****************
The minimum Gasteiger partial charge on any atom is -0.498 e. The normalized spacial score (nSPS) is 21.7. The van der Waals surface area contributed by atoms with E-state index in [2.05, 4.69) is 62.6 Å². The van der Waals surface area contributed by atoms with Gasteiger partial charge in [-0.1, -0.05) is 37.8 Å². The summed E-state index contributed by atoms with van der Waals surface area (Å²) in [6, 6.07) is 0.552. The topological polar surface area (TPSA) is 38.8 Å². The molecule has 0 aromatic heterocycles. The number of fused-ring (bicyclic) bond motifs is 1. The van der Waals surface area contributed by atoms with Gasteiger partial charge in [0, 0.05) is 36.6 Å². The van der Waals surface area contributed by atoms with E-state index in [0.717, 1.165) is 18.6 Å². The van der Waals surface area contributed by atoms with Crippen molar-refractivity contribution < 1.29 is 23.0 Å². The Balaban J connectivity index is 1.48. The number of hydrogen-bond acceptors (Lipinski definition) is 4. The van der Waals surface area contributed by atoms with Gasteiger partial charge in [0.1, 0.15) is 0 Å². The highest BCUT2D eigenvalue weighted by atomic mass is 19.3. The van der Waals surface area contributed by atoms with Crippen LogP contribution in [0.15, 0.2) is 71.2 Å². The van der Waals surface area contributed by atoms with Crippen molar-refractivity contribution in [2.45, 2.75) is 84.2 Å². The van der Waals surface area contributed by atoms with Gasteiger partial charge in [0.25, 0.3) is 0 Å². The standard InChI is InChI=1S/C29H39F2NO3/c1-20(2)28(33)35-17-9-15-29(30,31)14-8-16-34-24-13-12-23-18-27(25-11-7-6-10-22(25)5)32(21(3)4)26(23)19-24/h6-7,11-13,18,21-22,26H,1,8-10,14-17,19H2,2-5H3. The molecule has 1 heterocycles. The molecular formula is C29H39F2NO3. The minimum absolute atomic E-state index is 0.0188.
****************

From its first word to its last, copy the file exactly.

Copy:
The minimum Gasteiger partial charge on any atom is -0.498 e. The normalized spacial score (nSPS) is 21.7. The van der Waals surface area contributed by atoms with E-state index in [2.05, 4.69) is 62.6 Å². The van der Waals surface area contributed by atoms with Gasteiger partial charge in [-0.1, -0.05) is 37.8 Å². The summed E-state index contributed by atoms with van der Waals surface area (Å²) in [6, 6.07) is 0.552. The topological polar surface area (TPSA) is 38.8 Å². The molecule has 0 aromatic heterocycles. The number of fused-ring (bicyclic) bond motifs is 1. The van der Waals surface area contributed by atoms with Gasteiger partial charge in [0, 0.05) is 36.6 Å². The van der Waals surface area contributed by atoms with E-state index in [0.717, 1.165) is 18.6 Å². The van der Waals surface area contributed by atoms with Crippen molar-refractivity contribution < 1.29 is 23.0 Å². The Balaban J connectivity index is 1.48. The number of hydrogen-bond acceptors (Lipinski definition) is 4. The van der Waals surface area contributed by atoms with Gasteiger partial charge in [0.1, 0.15) is 0 Å². The highest BCUT2D eigenvalue weighted by atomic mass is 19.3. The van der Waals surface area contributed by atoms with Crippen LogP contribution in [0.15, 0.2) is 71.2 Å². The van der Waals surface area contributed by atoms with Crippen molar-refractivity contribution in [2.45, 2.75) is 84.2 Å². The van der Waals surface area contributed by atoms with Gasteiger partial charge in [0.25, 0.3) is 0 Å². The standard InChI is InChI=1S/C29H39F2NO3/c1-20(2)28(33)35-17-9-15-29(30,31)14-8-16-34-24-13-12-23-18-27(25-11-7-6-10-22(25)5)32(21(3)4)26(23)19-24/h6-7,11-13,18,21-22,26H,1,8-10,14-17,19H2,2-5H3. The molecule has 1 heterocycles. The molecular formula is C29H39F2NO3. The minimum absolute atomic E-state index is 0.0188.